"Say Amen!"
“Say Amen!”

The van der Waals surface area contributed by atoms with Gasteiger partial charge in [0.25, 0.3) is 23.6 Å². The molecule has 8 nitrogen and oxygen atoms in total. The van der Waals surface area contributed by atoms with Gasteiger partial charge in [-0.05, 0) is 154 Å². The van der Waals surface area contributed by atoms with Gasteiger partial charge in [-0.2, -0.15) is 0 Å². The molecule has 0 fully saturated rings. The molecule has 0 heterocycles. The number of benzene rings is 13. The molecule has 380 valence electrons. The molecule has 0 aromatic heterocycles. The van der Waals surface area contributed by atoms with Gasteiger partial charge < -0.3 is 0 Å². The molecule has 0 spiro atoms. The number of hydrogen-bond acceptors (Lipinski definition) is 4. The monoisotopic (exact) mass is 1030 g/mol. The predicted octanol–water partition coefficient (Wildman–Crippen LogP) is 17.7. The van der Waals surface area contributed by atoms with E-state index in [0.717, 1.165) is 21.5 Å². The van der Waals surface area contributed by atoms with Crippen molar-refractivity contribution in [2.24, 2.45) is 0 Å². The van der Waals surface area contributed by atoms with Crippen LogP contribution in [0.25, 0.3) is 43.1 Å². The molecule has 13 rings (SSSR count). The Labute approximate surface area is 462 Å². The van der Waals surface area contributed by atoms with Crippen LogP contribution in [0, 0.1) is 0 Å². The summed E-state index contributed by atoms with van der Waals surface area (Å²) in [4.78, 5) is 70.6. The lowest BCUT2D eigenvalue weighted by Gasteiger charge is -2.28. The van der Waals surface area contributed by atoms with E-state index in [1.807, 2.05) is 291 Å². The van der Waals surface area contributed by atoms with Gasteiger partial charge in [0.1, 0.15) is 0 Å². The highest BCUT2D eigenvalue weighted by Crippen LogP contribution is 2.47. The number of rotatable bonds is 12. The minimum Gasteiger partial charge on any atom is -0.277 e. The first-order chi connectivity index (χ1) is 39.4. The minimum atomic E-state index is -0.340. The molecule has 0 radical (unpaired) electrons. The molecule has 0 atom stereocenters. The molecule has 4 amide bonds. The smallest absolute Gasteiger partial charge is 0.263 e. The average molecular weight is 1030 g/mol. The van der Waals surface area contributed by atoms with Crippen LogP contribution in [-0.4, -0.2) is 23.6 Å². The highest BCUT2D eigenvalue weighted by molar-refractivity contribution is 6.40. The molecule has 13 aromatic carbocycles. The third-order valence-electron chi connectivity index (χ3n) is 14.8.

That’s when the bride and groom took the stage together to sing “How Could They Have Missed?”, in which they each ruminated on the other’s previous dates. Noel wondered, “How could they have missed your beauty?” while Joy pondered, “How could they have missed your humor?” This was followed by The Right Reverend asking in recitative, “If there’s anybody here who knows any reason why these two should not be married, you’d better have a damn good song ready.” No one did, so Noel and Joy said their “I do’s” as readily as Michael and Agnes in the 1966 Jones-Schmidt musical. But unlike those two, who foolishly believed that “You can throw away your ev’ry care and doubt / ‘Cause that’s what married life is all about,” Noel’s song acknowledged, “And during times of troubles / And there will be troubles / We won’t give up” — all set to a lovely waltz.After they kissed, they threw musical comedy wisdom to the wind by following that ballad with another one. (Hey, Funny Girl got away with it, so why shouldn’t Our Wedding?) But a waltz is a must for a first dance, and all went well until Noel ‘fessed up mid-song that he didn’t know how to dance. That’s when his father, Arthur Joel Katz, came in and coached, “It may seem impossible to do it with grace / You may feel impossibly out-of-place / But wipe that embarrassment off your face” — for indeed, Noel was in the midst of many well-wishers who didn’t care if he wasn’t ready for Tulsa’s Astaire-bit.